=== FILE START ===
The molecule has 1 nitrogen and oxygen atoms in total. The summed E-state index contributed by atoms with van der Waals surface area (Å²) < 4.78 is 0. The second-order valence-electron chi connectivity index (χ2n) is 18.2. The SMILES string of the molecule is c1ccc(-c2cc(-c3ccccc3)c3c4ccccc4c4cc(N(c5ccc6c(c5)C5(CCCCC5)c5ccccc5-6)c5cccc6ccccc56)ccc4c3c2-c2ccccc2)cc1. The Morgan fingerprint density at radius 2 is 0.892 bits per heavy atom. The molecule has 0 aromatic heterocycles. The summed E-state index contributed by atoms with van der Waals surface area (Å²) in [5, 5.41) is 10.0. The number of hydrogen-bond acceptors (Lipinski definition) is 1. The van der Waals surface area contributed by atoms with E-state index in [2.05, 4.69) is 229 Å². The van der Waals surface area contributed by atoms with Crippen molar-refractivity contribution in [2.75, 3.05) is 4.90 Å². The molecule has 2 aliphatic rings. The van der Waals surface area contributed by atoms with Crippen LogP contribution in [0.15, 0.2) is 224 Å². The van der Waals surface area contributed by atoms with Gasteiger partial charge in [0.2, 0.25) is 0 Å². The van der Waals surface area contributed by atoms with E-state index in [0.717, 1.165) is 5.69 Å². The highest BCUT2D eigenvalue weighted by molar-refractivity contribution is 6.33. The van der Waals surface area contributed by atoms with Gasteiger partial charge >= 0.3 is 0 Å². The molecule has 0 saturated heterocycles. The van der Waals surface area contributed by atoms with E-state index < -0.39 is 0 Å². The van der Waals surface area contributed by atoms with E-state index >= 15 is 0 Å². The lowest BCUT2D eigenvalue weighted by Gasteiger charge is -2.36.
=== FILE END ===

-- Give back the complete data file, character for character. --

The molecule has 1 nitrogen and oxygen atoms in total. The summed E-state index contributed by atoms with van der Waals surface area (Å²) < 4.78 is 0. The second-order valence-electron chi connectivity index (χ2n) is 18.2. The SMILES string of the molecule is c1ccc(-c2cc(-c3ccccc3)c3c4ccccc4c4cc(N(c5ccc6c(c5)C5(CCCCC5)c5ccccc5-6)c5cccc6ccccc56)ccc4c3c2-c2ccccc2)cc1. The Morgan fingerprint density at radius 2 is 0.892 bits per heavy atom. The molecule has 0 aromatic heterocycles. The summed E-state index contributed by atoms with van der Waals surface area (Å²) in [5, 5.41) is 10.0. The number of hydrogen-bond acceptors (Lipinski definition) is 1. The van der Waals surface area contributed by atoms with E-state index in [2.05, 4.69) is 229 Å². The van der Waals surface area contributed by atoms with Crippen molar-refractivity contribution in [2.75, 3.05) is 4.90 Å². The molecule has 2 aliphatic rings. The van der Waals surface area contributed by atoms with Crippen LogP contribution in [0.15, 0.2) is 224 Å². The van der Waals surface area contributed by atoms with Gasteiger partial charge in [0.2, 0.25) is 0 Å². The van der Waals surface area contributed by atoms with E-state index in [0.717, 1.165) is 5.69 Å². The highest BCUT2D eigenvalue weighted by molar-refractivity contribution is 6.33. The van der Waals surface area contributed by atoms with Gasteiger partial charge >= 0.3 is 0 Å². The molecule has 0 saturated heterocycles. The van der Waals surface area contributed by atoms with E-state index < -0.39 is 0 Å². The van der Waals surface area contributed by atoms with E-state index >= 15 is 0 Å². The lowest BCUT2D eigenvalue weighted by Gasteiger charge is -2.36.